“Sex Dolls at Sea: Imagined Histories of Sexual Technologies” is a book by Bo Ruberg, an Associate Professor at the Department of Film and Media Studies, University of California, Irvine. The book delves into the origin story of the sex doll, challenging the commonly accepted narrative and exploring its cultural implications.
The book investigates the widely held belief that the first sex dolls were “dames de voyage,” primitive figures crafted from cloth and leather scraps by European sailors during long, solitary ocean voyages. However, Ruberg uncovers that the earliest commercial sex dolls were actually “femmes en caoutchouc,” inflatable vulcanized rubber women, which emerged in the late nineteenth century. This revelation challenges the traditional narrative surrounding the history of sex dolls.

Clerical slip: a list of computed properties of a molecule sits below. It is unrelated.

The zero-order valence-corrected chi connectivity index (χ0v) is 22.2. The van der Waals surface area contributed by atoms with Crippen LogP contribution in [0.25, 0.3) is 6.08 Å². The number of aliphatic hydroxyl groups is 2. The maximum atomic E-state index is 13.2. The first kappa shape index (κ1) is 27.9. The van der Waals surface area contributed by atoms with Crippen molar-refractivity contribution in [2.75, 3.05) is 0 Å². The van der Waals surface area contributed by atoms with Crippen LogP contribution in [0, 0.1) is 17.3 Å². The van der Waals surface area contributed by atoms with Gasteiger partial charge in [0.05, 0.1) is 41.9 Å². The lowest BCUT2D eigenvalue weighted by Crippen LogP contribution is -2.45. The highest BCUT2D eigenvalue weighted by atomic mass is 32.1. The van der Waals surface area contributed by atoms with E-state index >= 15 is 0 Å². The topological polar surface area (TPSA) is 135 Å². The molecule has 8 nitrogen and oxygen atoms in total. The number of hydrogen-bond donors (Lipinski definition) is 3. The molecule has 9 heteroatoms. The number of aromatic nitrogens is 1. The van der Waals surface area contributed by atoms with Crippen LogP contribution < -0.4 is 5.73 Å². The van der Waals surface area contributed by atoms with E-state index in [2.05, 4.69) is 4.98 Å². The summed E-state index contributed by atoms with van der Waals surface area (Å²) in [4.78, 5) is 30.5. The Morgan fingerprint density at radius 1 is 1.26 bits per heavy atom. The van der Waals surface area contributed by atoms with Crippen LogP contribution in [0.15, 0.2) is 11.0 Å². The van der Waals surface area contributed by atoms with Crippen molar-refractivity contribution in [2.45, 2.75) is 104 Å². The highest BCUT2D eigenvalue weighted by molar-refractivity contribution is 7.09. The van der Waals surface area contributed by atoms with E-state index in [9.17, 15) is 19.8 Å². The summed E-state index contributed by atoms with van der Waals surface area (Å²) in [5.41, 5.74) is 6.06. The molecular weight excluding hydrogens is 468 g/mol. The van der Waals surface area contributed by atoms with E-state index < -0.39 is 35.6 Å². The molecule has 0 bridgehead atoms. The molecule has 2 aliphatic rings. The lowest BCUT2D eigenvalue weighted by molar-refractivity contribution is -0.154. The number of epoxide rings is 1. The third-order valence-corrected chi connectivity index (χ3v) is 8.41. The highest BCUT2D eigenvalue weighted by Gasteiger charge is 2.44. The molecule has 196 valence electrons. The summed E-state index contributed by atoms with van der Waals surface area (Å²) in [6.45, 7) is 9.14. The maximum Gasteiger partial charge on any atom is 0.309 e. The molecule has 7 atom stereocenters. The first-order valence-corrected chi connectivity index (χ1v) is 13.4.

“Sex Dolls at Sea” delves into the cultural, gender, and colonial implications of the sex doll history. It explores the marginalized groups and the broader societal issues related to gender, sexuality, and race. The book sheds light on the often-overlooked stories and the impact of sexual technology on various aspects of society.
Through the investigation of the actual origins of sex dolls, the book uncovers underlying issues concerning academic legitimacy, originality, and gender biases. It challenges myths about the past and highlights the importance of understanding the true history of sexual technologies.In conclusion, “Sex Dolls at Sea: Imagined Histories of Sexual Technologies” offers a thought-provoking exploration of the origin story of sex dolls and its cultural implications, challenging traditional narratives and shedding light on the broader societal and academic aspects of sexual technologies.